What can the city of Rialto, in California’s San Bernardino County, teach the world’s criminal justice agencies? You might think very little given that its police department only serves 100,000 residents and has a front-line force of 54 officers. What you might not know is that the Rialto Police Department led the world in the understanding of how body-worn cameras can change policing.
In 2012, we joined with the Rialto Police Department in conducting the world’s first randomised experiment of the effect of body cameras on relations between police and the public. This experiment came about through the foresight of then-police chief Tony Farrar, with whom we—two academics with expertise in criminal justice—co-authored the research. The original project began as a way of cutting red tape, but ended up influencing policing and criminal justice systems around the world, with far-reaching implications.
At the time of the experiment, the Rialto Police Department handled 3,000 property and 500 violent crimes per year, as well as six to seven homicides annually (nearly 50 percent higher than the U.S. national rate per 100,000).
The study randomly assigned whole shifts of officers to wear cameras or not. Each week, all shifts were assigned to treatment (wear cameras) or control (don’t wear cameras). On a treatment shift, all officers had to wear cameras, had to keep the cameras turned on for their whole shift, and had to give verbal warnings to anyone they encountered that they were wearing a camera. The study then compared those shifts where cameras were being used to those where they weren’t (Figure 1).
The results were surprising—because they were so clear. When officers were wearing cameras on shifts, police use of force against suspects was 50 percent lower. Similarly, complaints against the police fell to almost zero in the 12 months after the cameras were introduced. Therefore, the cameras caused both use of force and complaints to fall.
Police use of force and the complaints it engenders are expensive for police departments. They cost the trust and cooperation of communities—as we’ve seen with recent tragic and horrific incidents around the country. They’re also financially expensive: A single complaint against a police force can wind up costing upwards of a million dollars in compensation. For a small force like Rialto, that can wipe out the annual budget.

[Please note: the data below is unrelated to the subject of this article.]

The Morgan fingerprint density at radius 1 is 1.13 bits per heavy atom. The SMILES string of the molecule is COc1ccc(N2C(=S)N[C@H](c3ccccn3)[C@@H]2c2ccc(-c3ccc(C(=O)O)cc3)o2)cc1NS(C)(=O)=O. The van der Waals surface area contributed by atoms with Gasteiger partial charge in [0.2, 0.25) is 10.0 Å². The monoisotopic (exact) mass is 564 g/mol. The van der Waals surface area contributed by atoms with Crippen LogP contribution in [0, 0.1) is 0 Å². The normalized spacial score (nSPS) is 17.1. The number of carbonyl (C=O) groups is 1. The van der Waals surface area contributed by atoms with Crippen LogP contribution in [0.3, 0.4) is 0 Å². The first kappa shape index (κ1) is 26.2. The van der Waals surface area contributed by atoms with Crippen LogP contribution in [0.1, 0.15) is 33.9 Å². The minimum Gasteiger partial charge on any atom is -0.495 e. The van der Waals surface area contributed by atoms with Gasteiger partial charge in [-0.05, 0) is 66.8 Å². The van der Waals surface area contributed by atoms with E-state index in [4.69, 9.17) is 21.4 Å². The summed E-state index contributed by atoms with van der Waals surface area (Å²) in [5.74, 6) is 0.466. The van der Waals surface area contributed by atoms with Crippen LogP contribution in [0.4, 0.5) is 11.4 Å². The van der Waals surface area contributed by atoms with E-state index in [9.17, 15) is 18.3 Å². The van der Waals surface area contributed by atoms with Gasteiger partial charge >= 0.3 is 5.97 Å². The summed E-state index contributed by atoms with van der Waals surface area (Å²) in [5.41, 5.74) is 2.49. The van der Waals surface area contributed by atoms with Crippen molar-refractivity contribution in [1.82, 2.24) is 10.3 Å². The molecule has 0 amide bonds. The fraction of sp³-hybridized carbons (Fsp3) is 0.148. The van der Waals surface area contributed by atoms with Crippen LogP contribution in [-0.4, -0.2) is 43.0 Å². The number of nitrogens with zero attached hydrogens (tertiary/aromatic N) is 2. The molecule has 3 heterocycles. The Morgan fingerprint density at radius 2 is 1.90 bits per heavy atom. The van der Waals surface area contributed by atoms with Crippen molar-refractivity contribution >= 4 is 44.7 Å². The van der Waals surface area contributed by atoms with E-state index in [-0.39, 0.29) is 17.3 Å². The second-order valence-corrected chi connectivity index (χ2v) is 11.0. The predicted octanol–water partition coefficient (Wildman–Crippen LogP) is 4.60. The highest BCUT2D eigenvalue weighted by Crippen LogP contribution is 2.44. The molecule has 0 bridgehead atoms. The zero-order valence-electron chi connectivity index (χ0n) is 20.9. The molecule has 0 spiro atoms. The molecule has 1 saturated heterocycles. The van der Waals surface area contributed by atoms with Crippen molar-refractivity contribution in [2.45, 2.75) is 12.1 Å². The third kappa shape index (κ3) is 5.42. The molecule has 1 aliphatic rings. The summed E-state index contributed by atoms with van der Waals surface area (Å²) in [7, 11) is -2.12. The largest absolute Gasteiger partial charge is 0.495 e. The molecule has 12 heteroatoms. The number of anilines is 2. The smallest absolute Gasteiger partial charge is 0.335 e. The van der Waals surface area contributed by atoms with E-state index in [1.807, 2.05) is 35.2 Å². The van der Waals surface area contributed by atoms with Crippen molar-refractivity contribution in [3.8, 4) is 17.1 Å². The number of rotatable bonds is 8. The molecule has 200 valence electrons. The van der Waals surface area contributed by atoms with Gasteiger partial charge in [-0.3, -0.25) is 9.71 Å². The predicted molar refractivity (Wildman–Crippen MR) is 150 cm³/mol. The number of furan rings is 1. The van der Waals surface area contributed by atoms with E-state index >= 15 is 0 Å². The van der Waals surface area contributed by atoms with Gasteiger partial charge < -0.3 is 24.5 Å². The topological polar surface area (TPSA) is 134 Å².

In the wake of the killings by police officers of Eric Garner in New York City and Michael Brown in Ferguson, Missouri, President Obama allocated more than $260 million in federal funds to cover as much as half the cost of 50,000 police body cameras, as well as training in their use and community outreach. That amount was also likely matched or surpassed by the amount of money that police forces were already committed to spending on body-worn cameras.
But how do we know that the Rialto results there were not just a one-off? Does success in Rialto predict success in places like Houston and Baton Rouge, where we’ve seen police come under public scrutiny for excessive use of force?
Recently we ran a series of new experiments with 10 police forces across the U.S. and U.K., with more underway. The results from these studies (here and here), generally confirm the Rialto Police Department experiment findings. But there are two crucial caveats: it cannot be left to the officers to determine the shifts during which they will wear the cameras, and the cameras must stay turned on for the entire shift.
As soon as officers are given the powers to decide which cases should be recorded, or at which point during the interaction with the citizen to turn the camera on, body-worn cameras not only can fail, but may backfire. We found that on the one hand, when officers used their discretion to turn cameras on and off during their shifts this was associated with an increased use of force. On the other hand, when officers followed protocol and kept cameras on during shifts, this led to lower use of force.
What we take from this is that when making the decision to invest in body cameras, police departments need to be thinking hard about how they want them used—we think the evidence is good enough to say that cameras should be on before officers are engaged with suspects and (ideally) kept on throughout their whole shift.
And this isn’t just about use of force, but also their role in evidence, police-community interactions and for police accountability. The Rialto Police Department, like many other law enforcement agencies, began using an online system operated by Taser called Evidence.com to streamline tracking of evidence and delivery of cases to the district attorney’s office. This is part of a wider movement of digitization in policing, and Rialto was one of its leaders. Having all the interactions recorded, available for audit if necessary, and electronically coded, added to the overall design of the experiment. We anticipate that this will soon be standard procedure for policing.
If being observed by a body camera leads to greater professionalism, accountability, and a more consensual style of policing, officers may not resort to unnecessary or excessive force. At the same time—and as important—citizens who are videotaped while talking to cops may exercise more self-control and take part in a respectful dialogue with officers of the law, even if they are suspected of breaking the law. The camera keeps both the officer and the citizen in check by reminding them they are being watched.
Body-worn cameras alone cannot solve the problems with policing in America today. But used properly they can help address the mistrust that has grown between some communities and their police.
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